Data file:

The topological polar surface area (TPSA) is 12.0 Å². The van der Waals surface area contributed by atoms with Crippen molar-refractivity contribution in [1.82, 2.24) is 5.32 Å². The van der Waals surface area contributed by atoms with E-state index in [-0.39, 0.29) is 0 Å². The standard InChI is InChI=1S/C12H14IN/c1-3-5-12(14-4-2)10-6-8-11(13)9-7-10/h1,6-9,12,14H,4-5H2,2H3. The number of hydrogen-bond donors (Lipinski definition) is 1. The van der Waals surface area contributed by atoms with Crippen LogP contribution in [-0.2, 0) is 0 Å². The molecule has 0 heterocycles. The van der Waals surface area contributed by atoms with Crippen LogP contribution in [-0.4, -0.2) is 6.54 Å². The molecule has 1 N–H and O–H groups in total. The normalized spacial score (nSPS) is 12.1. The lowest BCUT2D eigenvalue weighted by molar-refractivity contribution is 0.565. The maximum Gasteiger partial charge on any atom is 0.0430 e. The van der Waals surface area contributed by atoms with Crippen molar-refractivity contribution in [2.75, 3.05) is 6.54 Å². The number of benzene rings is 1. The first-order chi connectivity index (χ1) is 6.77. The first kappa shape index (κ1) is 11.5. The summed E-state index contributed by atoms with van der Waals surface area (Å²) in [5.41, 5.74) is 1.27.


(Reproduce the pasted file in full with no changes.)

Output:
The topological polar surface area (TPSA) is 12.0 Å². The van der Waals surface area contributed by atoms with Crippen molar-refractivity contribution in [1.82, 2.24) is 5.32 Å². The van der Waals surface area contributed by atoms with E-state index in [-0.39, 0.29) is 0 Å². The standard InChI is InChI=1S/C12H14IN/c1-3-5-12(14-4-2)10-6-8-11(13)9-7-10/h1,6-9,12,14H,4-5H2,2H3. The number of hydrogen-bond donors (Lipinski definition) is 1. The van der Waals surface area contributed by atoms with Crippen LogP contribution in [-0.2, 0) is 0 Å². The molecule has 0 heterocycles. The van der Waals surface area contributed by atoms with Crippen LogP contribution in [-0.4, -0.2) is 6.54 Å². The molecule has 1 N–H and O–H groups in total. The normalized spacial score (nSPS) is 12.1. The lowest BCUT2D eigenvalue weighted by molar-refractivity contribution is 0.565. The maximum Gasteiger partial charge on any atom is 0.0430 e. The van der Waals surface area contributed by atoms with Crippen molar-refractivity contribution in [2.75, 3.05) is 6.54 Å². The number of benzene rings is 1. The first-order chi connectivity index (χ1) is 6.77. The first kappa shape index (κ1) is 11.5. The summed E-state index contributed by atoms with van der Waals surface area (Å²) in [5.41, 5.74) is 1.27.